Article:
Pro-choice campaigners have called for a straightforward ‘yes or no’ referendum on abortion next spring after throwing down the gauntlet to officials by illegally bringing abortion pills over the border.
In a move echoing the 1971 ‘condom train’ campaign, left- wing TDs and pro-choice groups travelled from Dublin to Belfast to purchase the pills, which are outlawed in the Republic except in rare circumstances authorised by doctors.
The 30-strong group left Connolly Station amid a wave of publicity at 9.30am. It included Socialist Party TDs Ruth Coppinger, Joe Higgins, and Paul Murphy, People Before Profit’s Richard Boyd Barrett, the Socialist Party’s reproductive rights group Rosa, and Action for Choice.
It arrived at 12pm, when members received the pills misoprostol and mifepristone from the pro-choice group womenonweb.org, before returning without Garda intervention at 3pm.
While the pills, which induce miscarriage, are not licensed here, they are authorised by the World Health Organisation provided medics oversee their use.
However, despite 10 activists swallowing the pills to show they are “completely safe” and stressing they are only given by womenonweb.org after medical checks, the Irish Family Planning Association said they pose a danger if not used properly or are bought from other questionable websites.
The medicines were sent by www.womenonweb.org to addresses in the North before being picked up by the pro-choice campaigners in a bid to circumvent the Republic’s abortion laws. Ms Coppinger said the route was chosen to show how it is the only option for hundreds of Irish women unable to afford terminations in England every year.
However, calling for existing laws to be reformed, she said the cloak-and-dagger act should not be needed, adding if the drugs were available the Ms Y case would not have occurred.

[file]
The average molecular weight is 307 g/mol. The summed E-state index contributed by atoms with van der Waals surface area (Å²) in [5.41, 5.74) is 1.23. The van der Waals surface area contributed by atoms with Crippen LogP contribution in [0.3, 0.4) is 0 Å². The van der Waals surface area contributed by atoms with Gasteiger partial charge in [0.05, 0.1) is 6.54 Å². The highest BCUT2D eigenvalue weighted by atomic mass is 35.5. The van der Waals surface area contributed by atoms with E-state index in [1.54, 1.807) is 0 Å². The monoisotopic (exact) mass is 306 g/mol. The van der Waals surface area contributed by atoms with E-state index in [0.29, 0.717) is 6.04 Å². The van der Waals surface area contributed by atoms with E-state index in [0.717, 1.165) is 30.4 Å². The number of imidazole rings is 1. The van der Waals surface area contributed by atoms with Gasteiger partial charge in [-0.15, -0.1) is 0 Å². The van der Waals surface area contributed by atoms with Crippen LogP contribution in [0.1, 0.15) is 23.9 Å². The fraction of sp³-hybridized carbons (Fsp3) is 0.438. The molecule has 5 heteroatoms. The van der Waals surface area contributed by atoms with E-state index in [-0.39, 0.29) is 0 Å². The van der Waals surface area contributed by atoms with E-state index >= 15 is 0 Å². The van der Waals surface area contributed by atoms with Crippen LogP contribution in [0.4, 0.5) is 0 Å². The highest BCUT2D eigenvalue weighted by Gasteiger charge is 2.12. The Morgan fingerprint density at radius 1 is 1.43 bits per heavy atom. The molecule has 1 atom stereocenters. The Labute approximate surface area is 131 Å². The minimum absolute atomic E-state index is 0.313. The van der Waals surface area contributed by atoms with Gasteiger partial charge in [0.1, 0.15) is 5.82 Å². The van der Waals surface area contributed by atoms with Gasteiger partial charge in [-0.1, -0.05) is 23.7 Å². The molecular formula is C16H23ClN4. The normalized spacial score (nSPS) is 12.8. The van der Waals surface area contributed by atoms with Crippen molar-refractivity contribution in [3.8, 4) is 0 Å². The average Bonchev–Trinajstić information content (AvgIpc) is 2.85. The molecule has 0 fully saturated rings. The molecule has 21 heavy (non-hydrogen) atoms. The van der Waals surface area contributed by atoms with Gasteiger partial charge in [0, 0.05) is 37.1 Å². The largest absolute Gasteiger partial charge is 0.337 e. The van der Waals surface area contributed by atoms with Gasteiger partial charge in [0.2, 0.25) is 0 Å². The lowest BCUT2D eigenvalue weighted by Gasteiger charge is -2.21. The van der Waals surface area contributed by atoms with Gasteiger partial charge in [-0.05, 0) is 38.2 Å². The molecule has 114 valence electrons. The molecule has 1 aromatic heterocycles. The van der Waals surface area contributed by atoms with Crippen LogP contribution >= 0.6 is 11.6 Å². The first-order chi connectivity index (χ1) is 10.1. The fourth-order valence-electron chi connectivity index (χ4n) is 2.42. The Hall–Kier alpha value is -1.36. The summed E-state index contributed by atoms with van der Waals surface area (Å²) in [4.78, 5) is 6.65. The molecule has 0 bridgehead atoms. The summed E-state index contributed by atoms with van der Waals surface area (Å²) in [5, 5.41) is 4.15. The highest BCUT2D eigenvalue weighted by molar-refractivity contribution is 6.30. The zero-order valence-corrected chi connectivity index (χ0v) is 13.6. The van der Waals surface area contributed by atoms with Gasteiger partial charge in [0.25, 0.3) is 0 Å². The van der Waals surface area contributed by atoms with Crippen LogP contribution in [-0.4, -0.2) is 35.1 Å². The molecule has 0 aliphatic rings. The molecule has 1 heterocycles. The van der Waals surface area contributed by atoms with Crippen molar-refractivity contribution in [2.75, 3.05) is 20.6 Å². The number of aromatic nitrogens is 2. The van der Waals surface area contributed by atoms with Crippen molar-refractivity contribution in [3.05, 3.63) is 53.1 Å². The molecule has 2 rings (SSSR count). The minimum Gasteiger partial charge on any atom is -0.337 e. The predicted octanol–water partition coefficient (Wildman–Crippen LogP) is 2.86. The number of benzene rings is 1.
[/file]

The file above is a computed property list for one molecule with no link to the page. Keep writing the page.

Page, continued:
“This action must be the first of many more to force Government to hold a referendum to scrap the dangerous Eighth Amendment [right to life of the unborn],” said Ms Coppinger.
“We don’t need an avalanche of doctors’ panels for this. It’s an unjust law. We’ll have a marriage equality referendum in April, and we should be able to vote on abortion the same day.”
While a crowd cheered the group as they returned, pro-life activists labelled the day a “publicity stunt”.
“This appears to be more concerned with garnering publicity for the pro-choice cause than a genuine regard for women’s wellbeing,” said Pro-Life Campaign spokeswoman Caroline Simons. “The groups involved have no regard for the humanity of the unborn child and no interest in drawing attention to the fact abortion has significant negative mental health consequences for many women,”
The Abortion Rights Campaign declined to join the protest action on the second anniversary of the death of Savita Halappanavar — whose widower Praveen is due to return to Ireland as part of an upcoming legal case — saying a vigil would be “more respectful”.
No fuss despite divisive issueBy Fiachra Ó Cionnaith
Given the vitriol the abortion debate attracts, you could not help but notice that there was something missing in the air yesterday.
The scene had been all set for the latest drama over the Republic’s abortion laws, as 30 pro-choice activists took a publicised trip over the border to pick up pills that induce abortion, medicines which just happen to be illegal.